Title

Unpacking East-West differences in the extent of self-enhancement from the perspective of face vs. dignity cultures

Publication Type

Journal Article

Publication Date

7-2014

Abstract

The question of whether or not the need for self-enhancement is culturally universal has been a controversial issue in cultural psychology. Though there have been numerous studies arguing that East Asians also have the need for self-enhancement, the controversy remained. We contend that the field is ready to see a cohesive theory that integrates and explains when and why East Asians do and do not manifest their need for self-enhancement. In this paper, we provide the theoretical logics of and rationales behind face and dignity cultures as the new theoretical proxies that integrate and explain East Asians' self-enhancing behaviors, supplementing the former approach that uses the individualism-collectivism dichotomy. In particular, four representative properties of face culture — humility, public (versus private) concern, prevention regulatory focus, and harmony — are discussed to explain cross-cultural differences in the extent and ways of manifestations of self-enhancement motivation between European Americans and East Asians. Theoretical corroborations and empirical findings supporting this approach are also discussed.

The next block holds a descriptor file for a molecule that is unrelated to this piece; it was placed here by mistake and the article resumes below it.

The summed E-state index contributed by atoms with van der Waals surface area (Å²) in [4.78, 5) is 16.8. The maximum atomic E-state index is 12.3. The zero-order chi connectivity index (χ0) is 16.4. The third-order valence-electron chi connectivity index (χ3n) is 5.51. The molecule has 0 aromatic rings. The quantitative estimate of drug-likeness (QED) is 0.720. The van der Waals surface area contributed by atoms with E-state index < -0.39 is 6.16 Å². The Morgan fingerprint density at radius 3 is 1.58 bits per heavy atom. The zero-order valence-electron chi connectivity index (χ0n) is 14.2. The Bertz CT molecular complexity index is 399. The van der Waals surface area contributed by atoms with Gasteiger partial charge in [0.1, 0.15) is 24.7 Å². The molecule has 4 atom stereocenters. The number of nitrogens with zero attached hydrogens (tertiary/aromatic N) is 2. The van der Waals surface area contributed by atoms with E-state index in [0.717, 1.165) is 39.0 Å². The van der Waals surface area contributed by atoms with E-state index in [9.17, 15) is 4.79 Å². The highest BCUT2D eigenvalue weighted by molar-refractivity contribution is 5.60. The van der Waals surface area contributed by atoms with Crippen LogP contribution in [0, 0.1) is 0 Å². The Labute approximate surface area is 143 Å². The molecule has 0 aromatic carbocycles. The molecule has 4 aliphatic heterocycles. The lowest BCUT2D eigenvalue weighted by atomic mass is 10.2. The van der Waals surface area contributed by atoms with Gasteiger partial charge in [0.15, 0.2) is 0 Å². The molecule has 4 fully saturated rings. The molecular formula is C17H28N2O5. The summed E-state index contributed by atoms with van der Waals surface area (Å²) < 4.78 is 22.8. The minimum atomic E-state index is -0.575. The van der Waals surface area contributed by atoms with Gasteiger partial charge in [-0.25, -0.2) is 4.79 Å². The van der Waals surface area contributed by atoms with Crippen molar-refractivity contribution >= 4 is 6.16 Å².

Discipline

Social Psychology

Research Areas

Psychology

Publication

Social and Personality Psychology Compass

Volume

8

Issue

7

First Page

314

Last Page

327

ISSN

1751-9004

Identifier

10.1111/spc3.12112

Publisher

Wiley

Additional URL

http://dx.doi.org/10.1111/spc3.12112

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